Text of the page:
Mom and Dad’s Little Emergency Kit

by Dr. Perle Feldman

Now that summer is upon us and people are getting ready to head out to the cottage and on vacation it is time to put together the family medical emergency kit. Nothing is more frustrating than having to leave the lake and go searching for a doctor in a strange place when what you really need is first aid.

When packing a kit it should be individualized to fit your family’s needs but I am going to suggest a few things that are almost sure to come in handy.

The first and most important things to pack are fresh orders of all prescription medications needed by your family. This is particularly important for those medicines that are only taken occasionally, such as asthma puffers (such as Ventalin, Berotec & others) These medications have a disconcerting habit of running out when far from the pharmacy. If possible get extra puffers and sprayers to keep in the emergency kit. Many a puffer has gone to the beach in a swim bag, but only few return.

Antihistamines are useful to have in your kit. The old fashioned ones such as Benadryl and Chlorpheniramine (Chlorotripolon & others) are useful for taking away the sting of multiple insect bites, poison ivy, and the itchy eyes and nose caused by minor allergic reactions. The newer non-drowsy antihistamines (Reactine, Claritin & others) do not work as quickly as the old ones but are very useful. Some such as loratidine come in a children’s syrup. An over the counter cold remedy can dry up the nose and make people with colds more comfortable.

Insect bites and itchy spots in general will respond to a tiny dab of cortisone cream, which is available over the counter. Many people use calamine lotion on these, but I do not find that this really works. A splinter removal kit is a good thing for all parents to pack. This consists of some kind of skin cleanser, such as alcohol or peroxide, a sterile needle and a pair of tweezers to pull the splinter out. You should also pack a supply of lollypops so that your “patients” have something to distract them during the operation.

For the inevitable skinned knees, scratches and minor cuts remember that soap and water are your first line of defense. The wound should be cleaned of all dirt and gravel and washed thoroughly. Your tweezers can help get out those stubborn bits of road rock. You can then use your skin cleanser, a little topical antibiotic such as polysporin or bacitracin and cover with a bandage. Your kit should contain a variety of sticky bandages, some sterile gauze squares, a role or two of gauze and some tape. If you can find some “butterfly” dressings or steristrips you can stick some minor lacerations together without a doctor’s help.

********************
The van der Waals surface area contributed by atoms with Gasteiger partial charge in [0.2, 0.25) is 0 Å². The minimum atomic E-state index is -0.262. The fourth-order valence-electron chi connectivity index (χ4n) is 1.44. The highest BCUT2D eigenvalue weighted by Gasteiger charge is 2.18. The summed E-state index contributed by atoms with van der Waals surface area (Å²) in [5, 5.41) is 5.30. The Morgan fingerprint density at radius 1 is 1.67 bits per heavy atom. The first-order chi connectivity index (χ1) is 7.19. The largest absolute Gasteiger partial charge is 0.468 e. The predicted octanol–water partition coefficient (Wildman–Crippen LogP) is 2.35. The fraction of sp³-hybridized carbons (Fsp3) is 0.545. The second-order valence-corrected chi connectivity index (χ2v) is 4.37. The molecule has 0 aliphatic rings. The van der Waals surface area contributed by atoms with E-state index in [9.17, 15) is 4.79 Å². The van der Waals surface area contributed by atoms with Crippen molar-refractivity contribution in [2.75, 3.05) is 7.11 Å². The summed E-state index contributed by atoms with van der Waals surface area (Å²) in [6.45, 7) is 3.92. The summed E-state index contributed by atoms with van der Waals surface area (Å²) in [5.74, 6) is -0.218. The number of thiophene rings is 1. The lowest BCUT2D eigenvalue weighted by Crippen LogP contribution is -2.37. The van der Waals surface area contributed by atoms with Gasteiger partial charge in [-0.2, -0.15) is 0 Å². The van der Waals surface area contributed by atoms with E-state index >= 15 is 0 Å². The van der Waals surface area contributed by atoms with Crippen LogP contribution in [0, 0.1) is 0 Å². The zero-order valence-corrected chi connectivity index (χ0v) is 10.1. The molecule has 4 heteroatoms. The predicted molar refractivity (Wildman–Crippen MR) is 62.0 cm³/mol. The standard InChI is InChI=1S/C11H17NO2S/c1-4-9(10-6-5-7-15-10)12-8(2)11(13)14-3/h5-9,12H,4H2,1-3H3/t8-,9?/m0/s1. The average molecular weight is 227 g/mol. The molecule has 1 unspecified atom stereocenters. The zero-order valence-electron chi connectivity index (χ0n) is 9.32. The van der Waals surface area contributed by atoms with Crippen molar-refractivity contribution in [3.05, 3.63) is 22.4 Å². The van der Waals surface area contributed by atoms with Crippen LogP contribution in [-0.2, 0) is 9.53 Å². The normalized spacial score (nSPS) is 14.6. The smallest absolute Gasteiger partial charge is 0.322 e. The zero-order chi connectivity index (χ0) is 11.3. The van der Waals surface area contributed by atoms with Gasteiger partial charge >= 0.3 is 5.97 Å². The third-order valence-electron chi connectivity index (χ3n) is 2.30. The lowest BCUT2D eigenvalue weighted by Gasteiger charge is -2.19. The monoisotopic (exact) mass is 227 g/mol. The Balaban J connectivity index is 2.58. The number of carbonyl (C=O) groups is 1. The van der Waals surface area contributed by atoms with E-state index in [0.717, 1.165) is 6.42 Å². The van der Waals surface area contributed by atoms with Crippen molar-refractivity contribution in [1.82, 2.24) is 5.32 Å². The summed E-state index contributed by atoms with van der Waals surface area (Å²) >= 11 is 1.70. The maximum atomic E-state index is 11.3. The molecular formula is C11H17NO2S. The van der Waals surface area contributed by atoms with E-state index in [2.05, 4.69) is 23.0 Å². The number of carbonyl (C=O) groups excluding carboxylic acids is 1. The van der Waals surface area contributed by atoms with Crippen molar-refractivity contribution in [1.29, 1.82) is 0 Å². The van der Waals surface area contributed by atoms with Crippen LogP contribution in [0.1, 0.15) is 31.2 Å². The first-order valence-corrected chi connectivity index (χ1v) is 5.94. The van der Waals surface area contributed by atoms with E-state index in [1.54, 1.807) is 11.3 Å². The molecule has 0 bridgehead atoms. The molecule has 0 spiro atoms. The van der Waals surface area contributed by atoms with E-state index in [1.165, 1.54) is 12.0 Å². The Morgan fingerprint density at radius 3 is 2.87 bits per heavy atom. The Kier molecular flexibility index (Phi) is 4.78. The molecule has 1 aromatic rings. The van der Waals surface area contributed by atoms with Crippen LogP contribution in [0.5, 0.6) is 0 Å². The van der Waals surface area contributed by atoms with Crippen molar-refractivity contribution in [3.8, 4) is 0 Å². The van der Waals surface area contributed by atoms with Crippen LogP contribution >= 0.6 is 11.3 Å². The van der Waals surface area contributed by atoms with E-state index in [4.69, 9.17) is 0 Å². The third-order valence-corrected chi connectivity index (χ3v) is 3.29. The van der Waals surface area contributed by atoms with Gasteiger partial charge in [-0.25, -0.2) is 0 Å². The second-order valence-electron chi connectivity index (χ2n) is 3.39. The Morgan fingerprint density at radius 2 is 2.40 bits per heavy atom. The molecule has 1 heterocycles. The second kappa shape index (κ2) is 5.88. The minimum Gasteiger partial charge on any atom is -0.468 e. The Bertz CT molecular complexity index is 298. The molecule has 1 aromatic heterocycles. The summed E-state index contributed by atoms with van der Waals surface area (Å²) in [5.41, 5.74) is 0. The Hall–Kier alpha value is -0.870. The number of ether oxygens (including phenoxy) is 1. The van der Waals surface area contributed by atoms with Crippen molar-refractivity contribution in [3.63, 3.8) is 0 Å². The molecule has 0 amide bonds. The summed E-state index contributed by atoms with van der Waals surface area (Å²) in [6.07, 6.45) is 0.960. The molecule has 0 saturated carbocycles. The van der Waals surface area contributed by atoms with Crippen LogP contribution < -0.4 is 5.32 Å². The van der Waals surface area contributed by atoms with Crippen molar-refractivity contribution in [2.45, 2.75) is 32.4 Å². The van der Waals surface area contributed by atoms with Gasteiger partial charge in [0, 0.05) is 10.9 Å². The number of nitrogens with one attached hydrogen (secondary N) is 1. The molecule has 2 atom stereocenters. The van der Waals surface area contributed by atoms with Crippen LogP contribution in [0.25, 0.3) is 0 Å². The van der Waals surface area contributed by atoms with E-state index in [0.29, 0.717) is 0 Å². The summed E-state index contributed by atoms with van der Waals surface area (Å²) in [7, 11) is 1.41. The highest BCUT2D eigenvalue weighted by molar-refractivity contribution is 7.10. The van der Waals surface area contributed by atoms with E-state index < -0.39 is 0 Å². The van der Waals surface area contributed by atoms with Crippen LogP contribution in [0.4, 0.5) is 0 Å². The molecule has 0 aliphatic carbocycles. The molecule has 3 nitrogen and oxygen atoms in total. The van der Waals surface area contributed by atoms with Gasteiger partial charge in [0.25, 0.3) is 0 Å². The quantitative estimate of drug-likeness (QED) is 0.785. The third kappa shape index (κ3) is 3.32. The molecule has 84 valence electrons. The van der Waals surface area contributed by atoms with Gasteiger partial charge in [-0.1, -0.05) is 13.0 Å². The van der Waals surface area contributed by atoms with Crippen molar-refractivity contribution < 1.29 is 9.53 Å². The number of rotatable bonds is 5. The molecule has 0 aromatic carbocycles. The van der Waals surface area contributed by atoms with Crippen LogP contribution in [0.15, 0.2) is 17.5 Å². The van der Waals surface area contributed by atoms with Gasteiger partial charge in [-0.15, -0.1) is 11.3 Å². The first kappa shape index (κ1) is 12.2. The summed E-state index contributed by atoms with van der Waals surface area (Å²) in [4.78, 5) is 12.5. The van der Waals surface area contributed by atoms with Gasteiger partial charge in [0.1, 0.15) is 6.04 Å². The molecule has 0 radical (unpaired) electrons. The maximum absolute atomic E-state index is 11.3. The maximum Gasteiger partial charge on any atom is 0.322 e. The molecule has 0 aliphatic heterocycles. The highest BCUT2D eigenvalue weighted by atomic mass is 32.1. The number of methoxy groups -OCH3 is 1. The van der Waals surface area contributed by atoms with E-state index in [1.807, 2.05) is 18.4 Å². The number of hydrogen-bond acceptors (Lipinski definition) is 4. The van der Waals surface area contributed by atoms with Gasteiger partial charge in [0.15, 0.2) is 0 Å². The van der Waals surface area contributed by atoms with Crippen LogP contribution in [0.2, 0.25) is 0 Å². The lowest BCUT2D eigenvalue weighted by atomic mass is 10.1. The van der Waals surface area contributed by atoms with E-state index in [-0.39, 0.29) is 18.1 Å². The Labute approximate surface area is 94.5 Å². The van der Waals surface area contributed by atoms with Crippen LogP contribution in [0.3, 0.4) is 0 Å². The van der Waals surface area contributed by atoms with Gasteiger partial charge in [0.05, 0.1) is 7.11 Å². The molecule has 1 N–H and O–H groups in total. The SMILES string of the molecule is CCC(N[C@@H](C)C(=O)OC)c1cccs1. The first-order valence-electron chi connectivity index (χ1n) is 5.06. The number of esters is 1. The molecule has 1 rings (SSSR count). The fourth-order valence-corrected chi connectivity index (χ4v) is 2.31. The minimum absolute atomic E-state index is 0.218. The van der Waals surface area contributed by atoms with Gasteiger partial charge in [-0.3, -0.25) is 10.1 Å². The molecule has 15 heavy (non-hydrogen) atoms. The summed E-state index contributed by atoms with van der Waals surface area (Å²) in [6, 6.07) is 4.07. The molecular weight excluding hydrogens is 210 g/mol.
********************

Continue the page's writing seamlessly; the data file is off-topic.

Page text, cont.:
Minor sprains, strains and booboos can be treated with rest, elevation and ice. Having an ace bandage can supply a little support. A physician should see any injury where there is significant swelling, bruising or inability to move the affected part. Splinting the injury can make moving the patient a lot less painful. Stiff cardboard or a rolled up newspaper can make a good emergency splint. Some clean Popsicle sticks can be used to splint little fingers after the dreaded volleyball injury.

It is important to have acetaminophen (tylenol, Atasol, Tempra & others) in the doses and forms appropriate for members of your family, to treat fevers and headaches and other pains. A nonsteroidal antiinflammatory such as Ibuprofen (Advil, Motrin) is also good for menstrual cramps, muscle and bone pain and temporary relief of toothache.

Strange bathrooms and unusual food can play havoc with people’s digestion while on vacation. Your kit could contain an antacid and/or some over the counter Famotidine or Ranitidine (Pepcid, Zantac) for acid related tummy-aches. A Magnesium laxative (Magnolax, Milk of Magnesia) or a stool softener (Colace e.g.) can be useful if increased fluid, fruit and fiber have failed the constipated. Parents of small children should have some gastric replacement solution available should their child develop diarrhea, and vomiting.

Burns, including sunburns are treated differently depending on their severity. The initial treatment in all burns is to cool the skin by putting on cool compresses or bathing the affected part in cool water. Ice, oil and butter should be avoided in the treatment of burns. If the burn blisters the blistered or oozy area should be covered with an antibiotic dressing and the dressing changed daily until the new skin forms. Extensive burns or third degree burns that are deep and painless should be seen in the hospital. A good moisturizing cream can help reduce the tightness and soothe the pain of sunburn. Remember it is better to use sunscreen, hats and cover-ups before than to treat the burn after.

If you have a family member who has severe allergies needing epinephrine/adrenaline you should have several epinephrine delivery systems, such as an Epipen available. There should be one in the car, one in the house, and one with the kid. Remember that you should give a dose of a good old-fashioned antihistamine such as Benadryl or Chlorpheniramine at the same time as the Epipen to prevent the symptoms from recurring. The Epinephrine may need to be repeated so carry a spare to cover you while you drive to the hospital.

In the meantime don’t be paranoid; enjoy your summer holiday.

Mamma Perle’s Emergency Kit:

  • Acetaminophen
  • Ibuprofen
  • Antihistamine - old fashioned
  • Antihistamine - new fashioned
  • Cold remedy
  • Gastric replacement fluid (I bottle, or packets)
  • Antacid: liquid and pills
  • Magnesium laxative
  • Cortisone 1% cream
  • Antibiotic ointment
  • Moisturizer cream
  • Antiseptic cleanser
  • Sticky bandages - various
  • Sterile gauze pads
  • 2 roles cling gauze
  • 1 role tape
  • 1 clean needle
  • Tweezers
  • Ace bandage
  • Splints